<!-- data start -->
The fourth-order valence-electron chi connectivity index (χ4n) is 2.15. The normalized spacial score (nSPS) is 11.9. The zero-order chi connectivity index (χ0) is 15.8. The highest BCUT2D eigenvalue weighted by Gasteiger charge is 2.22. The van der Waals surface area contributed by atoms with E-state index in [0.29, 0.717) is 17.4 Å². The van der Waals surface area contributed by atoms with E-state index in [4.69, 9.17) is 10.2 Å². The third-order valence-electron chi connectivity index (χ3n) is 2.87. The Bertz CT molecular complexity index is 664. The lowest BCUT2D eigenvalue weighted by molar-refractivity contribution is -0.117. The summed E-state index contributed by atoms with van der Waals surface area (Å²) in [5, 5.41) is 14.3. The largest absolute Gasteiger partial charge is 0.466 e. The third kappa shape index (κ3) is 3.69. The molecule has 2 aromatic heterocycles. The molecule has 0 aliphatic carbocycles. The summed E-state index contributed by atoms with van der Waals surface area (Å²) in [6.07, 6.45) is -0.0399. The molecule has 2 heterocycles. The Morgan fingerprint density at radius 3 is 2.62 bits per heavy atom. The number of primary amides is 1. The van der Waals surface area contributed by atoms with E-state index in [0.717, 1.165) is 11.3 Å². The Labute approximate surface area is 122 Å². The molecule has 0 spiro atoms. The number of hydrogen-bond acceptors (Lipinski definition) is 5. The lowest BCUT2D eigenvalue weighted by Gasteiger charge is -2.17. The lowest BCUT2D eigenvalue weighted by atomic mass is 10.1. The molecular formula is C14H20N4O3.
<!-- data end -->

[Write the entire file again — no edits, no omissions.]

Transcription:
The fourth-order valence-electron chi connectivity index (χ4n) is 2.15. The normalized spacial score (nSPS) is 11.9. The zero-order chi connectivity index (χ0) is 15.8. The highest BCUT2D eigenvalue weighted by Gasteiger charge is 2.22. The van der Waals surface area contributed by atoms with E-state index in [0.29, 0.717) is 17.4 Å². The van der Waals surface area contributed by atoms with E-state index in [4.69, 9.17) is 10.2 Å². The third-order valence-electron chi connectivity index (χ3n) is 2.87. The Bertz CT molecular complexity index is 664. The lowest BCUT2D eigenvalue weighted by molar-refractivity contribution is -0.117. The summed E-state index contributed by atoms with van der Waals surface area (Å²) in [5, 5.41) is 14.3. The largest absolute Gasteiger partial charge is 0.466 e. The third kappa shape index (κ3) is 3.69. The molecule has 2 aromatic heterocycles. The molecule has 0 aliphatic carbocycles. The summed E-state index contributed by atoms with van der Waals surface area (Å²) in [6.07, 6.45) is -0.0399. The molecule has 2 heterocycles. The Morgan fingerprint density at radius 3 is 2.62 bits per heavy atom. The number of primary amides is 1. The van der Waals surface area contributed by atoms with E-state index in [0.717, 1.165) is 11.3 Å². The Labute approximate surface area is 122 Å². The molecule has 0 spiro atoms. The number of hydrogen-bond acceptors (Lipinski definition) is 5. The lowest BCUT2D eigenvalue weighted by Gasteiger charge is -2.17. The lowest BCUT2D eigenvalue weighted by atomic mass is 10.1. The molecular formula is C14H20N4O3.